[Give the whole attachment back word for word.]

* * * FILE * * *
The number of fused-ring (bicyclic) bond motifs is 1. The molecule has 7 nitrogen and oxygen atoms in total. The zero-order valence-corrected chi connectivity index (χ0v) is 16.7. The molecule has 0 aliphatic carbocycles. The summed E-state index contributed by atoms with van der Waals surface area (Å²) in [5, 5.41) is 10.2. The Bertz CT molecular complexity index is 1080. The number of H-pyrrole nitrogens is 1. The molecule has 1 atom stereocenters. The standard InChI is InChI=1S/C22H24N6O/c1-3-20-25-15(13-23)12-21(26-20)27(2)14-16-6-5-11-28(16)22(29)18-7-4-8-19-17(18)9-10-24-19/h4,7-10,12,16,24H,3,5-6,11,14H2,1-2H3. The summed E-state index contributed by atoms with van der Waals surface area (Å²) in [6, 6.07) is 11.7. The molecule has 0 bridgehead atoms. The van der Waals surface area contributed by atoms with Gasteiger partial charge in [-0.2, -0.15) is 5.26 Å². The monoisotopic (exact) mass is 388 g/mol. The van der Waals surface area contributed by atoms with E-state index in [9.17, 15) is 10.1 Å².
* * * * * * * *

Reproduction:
The number of fused-ring (bicyclic) bond motifs is 1. The molecule has 7 nitrogen and oxygen atoms in total. The zero-order valence-corrected chi connectivity index (χ0v) is 16.7. The molecule has 0 aliphatic carbocycles. The summed E-state index contributed by atoms with van der Waals surface area (Å²) in [5, 5.41) is 10.2. The Bertz CT molecular complexity index is 1080. The number of H-pyrrole nitrogens is 1. The molecule has 1 atom stereocenters. The standard InChI is InChI=1S/C22H24N6O/c1-3-20-25-15(13-23)12-21(26-20)27(2)14-16-6-5-11-28(16)22(29)18-7-4-8-19-17(18)9-10-24-19/h4,7-10,12,16,24H,3,5-6,11,14H2,1-2H3. The summed E-state index contributed by atoms with van der Waals surface area (Å²) in [6, 6.07) is 11.7. The molecule has 0 bridgehead atoms. The van der Waals surface area contributed by atoms with Gasteiger partial charge in [-0.2, -0.15) is 5.26 Å². The monoisotopic (exact) mass is 388 g/mol. The van der Waals surface area contributed by atoms with E-state index in [9.17, 15) is 10.1 Å².